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Wednesday, November 12, 2008

Power Nodes in Communities and Their Importance to Community-based Learning

As I mentioned in a previous post, community-based learning projects in rural Illinois towns requires a close of examination of class issues in the dyad of university students - community partner.

This is of course the case in every community-campus partnership, whether rural or urban, so I thought I would explore the idea further.

The Community Matters program that Pattsi Petrie described dialogue with local leaders, held charettes, and did a seemingly thorough job of assuring community buy-in for their projects. As Pattsi presented, I was thinking to myself: "But who are the true community leaders in the communities you find in Clay County, Illinois?" Just because they have a certain label or were voted into a position doesn't necessarily mean that community members view them as having power.

So I asked my cousin who lives and works in Clay County, Illinois--she lives in Clay City and works in Xenia--who the community members with true power are. I gave her a list but asked to her tell me about people I had left off the list.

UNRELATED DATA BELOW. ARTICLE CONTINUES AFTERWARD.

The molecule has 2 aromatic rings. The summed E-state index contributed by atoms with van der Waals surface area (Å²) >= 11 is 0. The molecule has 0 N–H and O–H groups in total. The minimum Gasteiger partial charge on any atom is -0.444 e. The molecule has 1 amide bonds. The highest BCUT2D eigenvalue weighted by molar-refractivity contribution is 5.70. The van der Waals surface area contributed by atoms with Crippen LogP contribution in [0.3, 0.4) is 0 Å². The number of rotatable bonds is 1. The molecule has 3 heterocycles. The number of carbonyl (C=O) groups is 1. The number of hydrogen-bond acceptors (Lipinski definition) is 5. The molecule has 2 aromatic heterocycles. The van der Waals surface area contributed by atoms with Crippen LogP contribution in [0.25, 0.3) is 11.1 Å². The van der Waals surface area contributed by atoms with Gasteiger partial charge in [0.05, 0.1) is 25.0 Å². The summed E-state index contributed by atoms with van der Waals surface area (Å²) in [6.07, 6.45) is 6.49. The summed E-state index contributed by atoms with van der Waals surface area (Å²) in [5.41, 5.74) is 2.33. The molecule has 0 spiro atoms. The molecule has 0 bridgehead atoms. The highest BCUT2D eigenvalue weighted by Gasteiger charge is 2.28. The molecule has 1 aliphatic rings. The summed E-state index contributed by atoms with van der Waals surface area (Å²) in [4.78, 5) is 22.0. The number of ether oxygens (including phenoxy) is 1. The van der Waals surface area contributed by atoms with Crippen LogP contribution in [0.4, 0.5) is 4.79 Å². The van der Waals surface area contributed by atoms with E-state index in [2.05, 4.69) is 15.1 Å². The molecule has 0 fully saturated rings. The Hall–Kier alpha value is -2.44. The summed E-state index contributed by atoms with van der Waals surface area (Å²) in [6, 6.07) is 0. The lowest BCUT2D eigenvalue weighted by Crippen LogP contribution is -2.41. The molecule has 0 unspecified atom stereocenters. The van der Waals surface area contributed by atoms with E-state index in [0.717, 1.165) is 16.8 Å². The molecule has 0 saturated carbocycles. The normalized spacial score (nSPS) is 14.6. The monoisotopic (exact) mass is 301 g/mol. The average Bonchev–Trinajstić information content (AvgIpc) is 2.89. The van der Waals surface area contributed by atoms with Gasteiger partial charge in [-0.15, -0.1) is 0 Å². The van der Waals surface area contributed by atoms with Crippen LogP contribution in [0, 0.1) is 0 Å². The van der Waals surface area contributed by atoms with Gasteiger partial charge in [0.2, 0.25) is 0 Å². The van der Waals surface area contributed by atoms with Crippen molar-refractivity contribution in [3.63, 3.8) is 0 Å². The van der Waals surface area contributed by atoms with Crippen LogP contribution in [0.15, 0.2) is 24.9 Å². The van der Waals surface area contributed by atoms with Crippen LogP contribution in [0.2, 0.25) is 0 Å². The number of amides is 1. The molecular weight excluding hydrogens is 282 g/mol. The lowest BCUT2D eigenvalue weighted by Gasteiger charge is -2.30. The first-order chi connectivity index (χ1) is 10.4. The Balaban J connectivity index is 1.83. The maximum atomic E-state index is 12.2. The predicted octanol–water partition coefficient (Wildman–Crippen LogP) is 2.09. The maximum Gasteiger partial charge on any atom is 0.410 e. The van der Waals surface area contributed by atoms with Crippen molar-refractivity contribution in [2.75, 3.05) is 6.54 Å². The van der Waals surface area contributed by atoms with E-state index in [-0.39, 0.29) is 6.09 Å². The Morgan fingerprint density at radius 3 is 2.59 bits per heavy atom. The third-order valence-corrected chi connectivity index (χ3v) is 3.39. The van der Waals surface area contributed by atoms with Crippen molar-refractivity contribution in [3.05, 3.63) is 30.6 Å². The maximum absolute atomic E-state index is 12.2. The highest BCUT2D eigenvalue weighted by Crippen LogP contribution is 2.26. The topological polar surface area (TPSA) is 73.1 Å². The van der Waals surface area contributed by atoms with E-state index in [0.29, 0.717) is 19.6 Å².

My ideas for positions of power: the mayor, sheriff, preacher(s), school superintendent, school principal, school board members, village board members.

My cousin reflected on each one of those, but none of them really seemed to fulfill the role of community leader. Here is her answer:

"If I'd have to pick someone to call who would be 'in the know' as it were or who could get things done it'd be [X] or [Y], so I'd guess I'd say the Village Board members or one of the village workers. I suppose others in power would be anyone who owns a business with employees here. That would include Knapp's, the oil businesses, Jason (our cousin) with Crop Production Services, maybe the booze owners, restaurants, etc... I'd say people tend to pay more attention to the business owners because they're trying to bring prosperity to the community. Also, almost forgot them: Shriners, Lion's Club members, bank president/employees..."

Most people would think of business owners as community leaders, and I had thought of the village board members. But if you're not from this type of community, I don't know if you would realize the true power the village employees (many of whom have worked there for decades!) and the bank, Shriners, Lion's Club, etc.

As soon as my cousin mentioned them, I thought, of course! But I have been in a university atmosphere for many, many years now, so even I have lost touch with who occupies positions of true power in our small town.

My point with this extended example of Clay County, Illinois? We all need to know who the true leaders are in the communities where we work and send our students. A failure to consider issues of class in the communities that we engage may inhibit us from seeing where true power lies--the power that we need if our community-based learning projects are to succeed.

Image of Clay City: danalemke.blogspot.com

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